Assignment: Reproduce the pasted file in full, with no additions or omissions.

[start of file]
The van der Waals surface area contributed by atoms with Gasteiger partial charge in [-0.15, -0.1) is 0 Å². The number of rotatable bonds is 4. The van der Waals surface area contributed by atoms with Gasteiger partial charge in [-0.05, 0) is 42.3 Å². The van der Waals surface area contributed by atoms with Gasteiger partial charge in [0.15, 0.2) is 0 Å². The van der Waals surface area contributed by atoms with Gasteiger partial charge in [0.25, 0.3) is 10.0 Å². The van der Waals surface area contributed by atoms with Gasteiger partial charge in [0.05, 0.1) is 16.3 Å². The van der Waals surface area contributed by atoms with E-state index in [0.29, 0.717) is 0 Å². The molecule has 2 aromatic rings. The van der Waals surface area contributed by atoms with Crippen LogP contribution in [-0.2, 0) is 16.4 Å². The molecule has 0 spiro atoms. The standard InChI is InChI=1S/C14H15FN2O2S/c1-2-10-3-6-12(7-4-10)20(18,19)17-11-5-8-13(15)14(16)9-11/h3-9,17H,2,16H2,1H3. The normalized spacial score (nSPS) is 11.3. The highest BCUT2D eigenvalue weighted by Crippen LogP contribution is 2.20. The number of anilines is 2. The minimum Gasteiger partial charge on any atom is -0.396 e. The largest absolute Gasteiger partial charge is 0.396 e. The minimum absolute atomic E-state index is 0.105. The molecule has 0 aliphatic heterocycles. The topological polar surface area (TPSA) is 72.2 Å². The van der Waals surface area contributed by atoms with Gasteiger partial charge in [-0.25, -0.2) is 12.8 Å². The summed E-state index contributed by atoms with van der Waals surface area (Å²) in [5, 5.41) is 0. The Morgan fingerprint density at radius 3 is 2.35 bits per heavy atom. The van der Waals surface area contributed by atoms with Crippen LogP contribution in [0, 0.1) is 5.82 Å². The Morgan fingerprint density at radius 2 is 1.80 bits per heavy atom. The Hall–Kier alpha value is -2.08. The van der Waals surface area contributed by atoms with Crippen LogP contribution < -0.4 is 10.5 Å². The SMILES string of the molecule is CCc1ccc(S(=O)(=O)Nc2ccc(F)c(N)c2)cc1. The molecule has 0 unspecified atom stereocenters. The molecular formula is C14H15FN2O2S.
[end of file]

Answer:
The van der Waals surface area contributed by atoms with Gasteiger partial charge in [-0.15, -0.1) is 0 Å². The number of rotatable bonds is 4. The van der Waals surface area contributed by atoms with Gasteiger partial charge in [-0.05, 0) is 42.3 Å². The van der Waals surface area contributed by atoms with Gasteiger partial charge in [0.15, 0.2) is 0 Å². The van der Waals surface area contributed by atoms with Gasteiger partial charge in [0.25, 0.3) is 10.0 Å². The van der Waals surface area contributed by atoms with Gasteiger partial charge in [0.05, 0.1) is 16.3 Å². The van der Waals surface area contributed by atoms with E-state index in [0.29, 0.717) is 0 Å². The molecule has 2 aromatic rings. The van der Waals surface area contributed by atoms with Crippen LogP contribution in [-0.2, 0) is 16.4 Å². The molecule has 0 spiro atoms. The standard InChI is InChI=1S/C14H15FN2O2S/c1-2-10-3-6-12(7-4-10)20(18,19)17-11-5-8-13(15)14(16)9-11/h3-9,17H,2,16H2,1H3. The normalized spacial score (nSPS) is 11.3. The highest BCUT2D eigenvalue weighted by Crippen LogP contribution is 2.20. The number of anilines is 2. The minimum Gasteiger partial charge on any atom is -0.396 e. The largest absolute Gasteiger partial charge is 0.396 e. The minimum absolute atomic E-state index is 0.105. The molecule has 0 aliphatic heterocycles. The topological polar surface area (TPSA) is 72.2 Å². The van der Waals surface area contributed by atoms with Gasteiger partial charge in [-0.25, -0.2) is 12.8 Å². The summed E-state index contributed by atoms with van der Waals surface area (Å²) in [5, 5.41) is 0. The Morgan fingerprint density at radius 3 is 2.35 bits per heavy atom. The van der Waals surface area contributed by atoms with Crippen LogP contribution in [0, 0.1) is 5.82 Å². The Morgan fingerprint density at radius 2 is 1.80 bits per heavy atom. The Hall–Kier alpha value is -2.08. The van der Waals surface area contributed by atoms with Crippen LogP contribution < -0.4 is 10.5 Å². The SMILES string of the molecule is CCc1ccc(S(=O)(=O)Nc2ccc(F)c(N)c2)cc1. The molecule has 0 unspecified atom stereocenters. The molecular formula is C14H15FN2O2S.